Startup nation? Entrepreneurs still toil in Macron’s France
October 06 2018 12:04 AM
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Christophe Sapet, CEO of Navya Technologies, stands beside an Arma autonomous shuttle bus in Paris. With Navya, Sapet faces obstacles on financing and a fragmented European market, highlighting the issues persistently holding back France’s startups from becoming global champions.

Bloomberg/Paris

For all President Emmanuel Macron’s talk of making France a “startup nation,” technology entrepreneur Christophe Sapet says he still has to deal with some of the same hurdles he faced starting out 35 years ago.
“We set up in France around the same time as our rivals were starting in the US, but quickly they were raising 100 times more from investors and selling across the country,” Sapet said.
“Meanwhile we were stuck translating into 20 European languages.”
Sapet is alluding to Infogrames, the video-game maker he co-founded in 1983 when now-giant Electronic Arts Inc was just being born.
With his more recent venture — driverless car maker Navya SAS — he faces similar obstacles on financing and a fragmented European market, highlighting the issues persistently holding back France’s startups from becoming global champions.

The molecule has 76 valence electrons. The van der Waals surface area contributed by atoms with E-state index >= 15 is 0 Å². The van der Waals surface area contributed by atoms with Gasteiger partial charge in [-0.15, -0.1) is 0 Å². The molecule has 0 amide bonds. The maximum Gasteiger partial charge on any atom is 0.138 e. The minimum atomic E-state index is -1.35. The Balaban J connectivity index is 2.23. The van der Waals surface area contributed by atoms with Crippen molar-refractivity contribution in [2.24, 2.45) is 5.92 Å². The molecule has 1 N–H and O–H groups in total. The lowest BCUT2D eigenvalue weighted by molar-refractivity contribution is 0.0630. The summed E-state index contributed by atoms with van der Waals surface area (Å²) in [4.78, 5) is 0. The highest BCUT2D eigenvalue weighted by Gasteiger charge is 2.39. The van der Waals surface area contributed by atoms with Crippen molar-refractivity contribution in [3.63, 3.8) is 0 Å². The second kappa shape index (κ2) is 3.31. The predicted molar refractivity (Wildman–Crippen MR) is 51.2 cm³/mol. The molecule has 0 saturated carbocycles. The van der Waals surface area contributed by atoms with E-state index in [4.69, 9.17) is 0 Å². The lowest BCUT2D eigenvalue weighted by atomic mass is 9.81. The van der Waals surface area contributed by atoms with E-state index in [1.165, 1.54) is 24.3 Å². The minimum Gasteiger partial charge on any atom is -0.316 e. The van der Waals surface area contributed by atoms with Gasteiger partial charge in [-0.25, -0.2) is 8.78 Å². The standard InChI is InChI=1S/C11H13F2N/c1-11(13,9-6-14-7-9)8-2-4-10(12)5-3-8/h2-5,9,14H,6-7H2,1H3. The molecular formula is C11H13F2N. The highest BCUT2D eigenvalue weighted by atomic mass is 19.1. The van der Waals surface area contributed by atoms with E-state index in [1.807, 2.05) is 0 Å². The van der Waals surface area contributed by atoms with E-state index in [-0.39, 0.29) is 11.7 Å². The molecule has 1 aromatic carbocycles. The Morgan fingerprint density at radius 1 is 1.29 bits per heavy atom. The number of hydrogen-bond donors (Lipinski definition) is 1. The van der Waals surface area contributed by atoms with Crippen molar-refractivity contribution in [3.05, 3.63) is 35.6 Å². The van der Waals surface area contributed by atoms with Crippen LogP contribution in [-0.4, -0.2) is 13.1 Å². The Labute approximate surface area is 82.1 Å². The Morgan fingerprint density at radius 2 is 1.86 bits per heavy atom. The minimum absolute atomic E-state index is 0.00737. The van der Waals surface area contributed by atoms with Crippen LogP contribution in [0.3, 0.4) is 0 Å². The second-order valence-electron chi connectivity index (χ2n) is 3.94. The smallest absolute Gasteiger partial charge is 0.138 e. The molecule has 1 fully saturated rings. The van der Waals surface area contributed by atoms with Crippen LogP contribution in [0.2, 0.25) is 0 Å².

As Paris hosts entrepreneurs at France Digitale Day today, the question of why the country can’t churn out world-dominating technology companies will loom large. A number of factors — from a scale-up mindset and culture to funding, smooth exit options, a tech-friendly stock exchange and harmonised Europe-wide regulations — will need to coalesce for Macron’s “startup nation” to not just be wishful thinking.
While much of what needs to happen is not state controlled, his team says it has plans to help entrepreneurs up their game. Many observers are sceptical.
“Is France really positioned to build, forget the next Google but even the next Spotify?” asked Peter Zemsky, dean of innovation at Insead business school. “That’s still a real challenge for them. To really build digital businesses you need to be able to scale, which is much harder in Europe than in China or the US.”
Multiple regulatory regimes and languages and inadequate capital still shackle French startups. That’s not to say the ecosystem hasn’t progressed. Macron’s predecessors had set out to cash in on the country’s strong engineering skills and history of innovation. With tax breaks and handouts by the likes of state-backed investor BpiFrance, they managed to grow venture capital while turning the spotlight to successful upstarts.
Innovative companies raised about €2bn ($2.36bn) in the first half this year in France, compared to €2.6bn over 2017, data compiled by EY show. France is catching up to the UK, the region’s leader, which had €3bn of venture capital and growth equity in the period.